Migrating data to a new system is not unlike moving to a new house.
From house-hunting to closing to saying goodbye to your old home, you’re laser-focused on the end goal: making your new house a home. But sometimes, we can get so caught up in the excitement and vision of our end goals that we end up facing a ton of roadblocks along the way. Furniture that doesn’t fit in the new space, unorganized moving boxes, outlets that are spaced out undesirably – just to name a few.
You’ve spent so much energy researching and touring houses, making offers and finalizing the deal that you haven’t really thought about what happens after you finally move in. Unfortunately, weeks of small to medium-sized projects (and additional costs) pile up, and you’re feeling the consequences of not planning appropriately – by not asking some fundamental questions.
- How much/what do I really need to bring to the new house?
- How do I make my possessions work well in my new home?
- How long will it take to fully complete the move?
These are very basic questions to plan a move, and they are equally relevant to life sciences data migration efforts.
Data Migration as a Software Project
Within the context of a new system implementation, it is too easy to treat data migration as an afterthought – an unavoidable and tedious task. For this very reason, many migration efforts come up short or even fail spectacularly resulting in delays, cost overruns, or, in the worst case, bad data that compromises system integrity and corporate or regulatory compliance.
Organizations often fail to treat data migration efforts as a distinct project (as part of a larger project or an overall program). But that’s exactly what they are, and they are no less deserving of meticulous planning, rigorous project management and adherence to a SDLC.
The Importance of Planning
Let’s reconsider the moving day questions above.
How much/what are you bringing with you?
An astute mover should realize, as much as you love that old sofa, size-wise and stylistically it would never fit in the new home.
Likewise, the data migration team that plans well knows that some legacy data may not fit well in the new system – and may not be needed. One example is old data (some even coming from earlier legacy systems), that does not comport with the data and process requirements of the new system.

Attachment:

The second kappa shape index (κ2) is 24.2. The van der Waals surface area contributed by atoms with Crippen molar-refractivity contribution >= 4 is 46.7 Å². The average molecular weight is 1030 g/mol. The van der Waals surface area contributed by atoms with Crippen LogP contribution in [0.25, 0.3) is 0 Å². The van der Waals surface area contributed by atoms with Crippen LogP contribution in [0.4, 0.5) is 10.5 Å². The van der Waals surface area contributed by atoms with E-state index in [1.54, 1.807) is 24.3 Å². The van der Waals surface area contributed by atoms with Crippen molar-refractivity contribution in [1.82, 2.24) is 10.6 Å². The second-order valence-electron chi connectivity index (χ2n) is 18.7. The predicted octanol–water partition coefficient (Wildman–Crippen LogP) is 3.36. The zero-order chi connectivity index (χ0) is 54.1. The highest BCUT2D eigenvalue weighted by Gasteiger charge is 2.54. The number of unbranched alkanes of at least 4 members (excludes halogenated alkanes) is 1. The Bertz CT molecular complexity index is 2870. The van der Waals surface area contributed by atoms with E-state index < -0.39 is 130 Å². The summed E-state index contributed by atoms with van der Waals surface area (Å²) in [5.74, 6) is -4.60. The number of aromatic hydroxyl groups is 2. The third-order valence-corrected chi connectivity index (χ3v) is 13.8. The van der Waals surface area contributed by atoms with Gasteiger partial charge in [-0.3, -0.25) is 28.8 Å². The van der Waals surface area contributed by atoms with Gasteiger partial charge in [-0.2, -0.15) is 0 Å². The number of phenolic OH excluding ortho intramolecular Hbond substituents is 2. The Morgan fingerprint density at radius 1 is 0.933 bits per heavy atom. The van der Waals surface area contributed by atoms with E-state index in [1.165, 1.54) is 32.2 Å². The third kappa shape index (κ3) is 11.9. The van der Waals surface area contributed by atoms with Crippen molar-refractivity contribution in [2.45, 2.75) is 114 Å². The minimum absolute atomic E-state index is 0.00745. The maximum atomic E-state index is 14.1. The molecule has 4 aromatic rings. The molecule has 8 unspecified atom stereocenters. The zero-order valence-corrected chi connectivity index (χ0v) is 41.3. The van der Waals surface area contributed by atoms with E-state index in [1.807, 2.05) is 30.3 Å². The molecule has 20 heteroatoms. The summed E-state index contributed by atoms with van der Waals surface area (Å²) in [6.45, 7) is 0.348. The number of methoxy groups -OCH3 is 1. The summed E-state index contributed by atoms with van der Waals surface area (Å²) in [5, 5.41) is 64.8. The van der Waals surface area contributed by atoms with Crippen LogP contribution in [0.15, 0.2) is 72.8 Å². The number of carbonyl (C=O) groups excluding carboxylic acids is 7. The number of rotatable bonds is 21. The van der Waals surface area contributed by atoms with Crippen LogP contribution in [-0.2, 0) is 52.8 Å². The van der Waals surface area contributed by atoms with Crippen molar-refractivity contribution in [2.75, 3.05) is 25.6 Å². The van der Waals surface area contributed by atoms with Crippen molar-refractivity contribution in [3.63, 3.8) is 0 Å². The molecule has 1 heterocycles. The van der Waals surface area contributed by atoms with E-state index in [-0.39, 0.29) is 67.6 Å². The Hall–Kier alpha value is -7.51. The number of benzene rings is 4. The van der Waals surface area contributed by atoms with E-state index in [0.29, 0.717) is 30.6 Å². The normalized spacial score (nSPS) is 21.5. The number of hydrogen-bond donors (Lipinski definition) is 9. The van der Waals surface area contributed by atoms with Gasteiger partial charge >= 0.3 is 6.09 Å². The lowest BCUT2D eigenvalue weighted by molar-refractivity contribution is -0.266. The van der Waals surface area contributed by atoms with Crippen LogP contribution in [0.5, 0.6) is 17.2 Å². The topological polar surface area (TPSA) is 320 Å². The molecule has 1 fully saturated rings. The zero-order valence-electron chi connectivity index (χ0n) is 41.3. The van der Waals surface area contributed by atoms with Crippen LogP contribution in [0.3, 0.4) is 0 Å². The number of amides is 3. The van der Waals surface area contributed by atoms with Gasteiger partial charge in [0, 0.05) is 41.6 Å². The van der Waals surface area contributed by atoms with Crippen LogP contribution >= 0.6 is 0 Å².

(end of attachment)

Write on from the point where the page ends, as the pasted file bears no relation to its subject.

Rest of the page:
Too many times, unnecessary effort is expended to bring unnecessary data to a new system. Unnecessary effort, frustration and fatigue could have been avoided if the data migration team, like the mover, had accurately identified the core requirements and scope upfront.
How do you make your possessions work well in your new home?
In your old home, that large juicer sat proudly on your kitchen counter, but in the new one – as nice as those quartz countertops look – there is just no place for it.
Like home furnishings, data is a fundamental asset, but how to make it fit in its new home (system) is always the great challenge of data migrations. Truly successful migration projects take a holistic view of how the data will fit into not only the new system (it’s data requirements and processes) but also the company’s overall enterprise data architecture. Like in a home, it all must work. Defining how to make it work is fundamental to the planning process.
How long will it take to fully complete the move?
You, the house mover, set a goal to be fully moved in one week after the actual moving date. Unfortunately, you made unrealistic assumptions and did not think ahead about all that was truly needed. In other words, you did not prepare well.
Likewise, a successful data migration, like any other software project, requires realistic well-thought-out activities, schedules, assumptions and risks identified. The highest-quality data migration that is delivered on-time, benefits from all of these; had the house mover taken similar planning steps, she would have been relaxing and enjoying a movie, family and friends shortly after the actual move day.
When you embark on a new system implementation project, don’t forget to include data migration as part of the scope. Data migration should have its own meticulous plans, rigorous project management and adherence to a SDLC.
The following key points are fundamental to planning data migration efforts:
- Identify core data requirements and scope of migration upfront
- Define how to make data work in the new system and overall enterprise data architecture
- Identify realistic activities, schedules, assumptions and risks
Daelight Solutions believes in comprehensive life sciences data migration planning. We have a team of highly experienced IT professionals specializing in large and complex data and document migration initiatives. We treat all migrations as software implementation projects and bring formal project management and development methodologies to bear to ensure our customers’ success.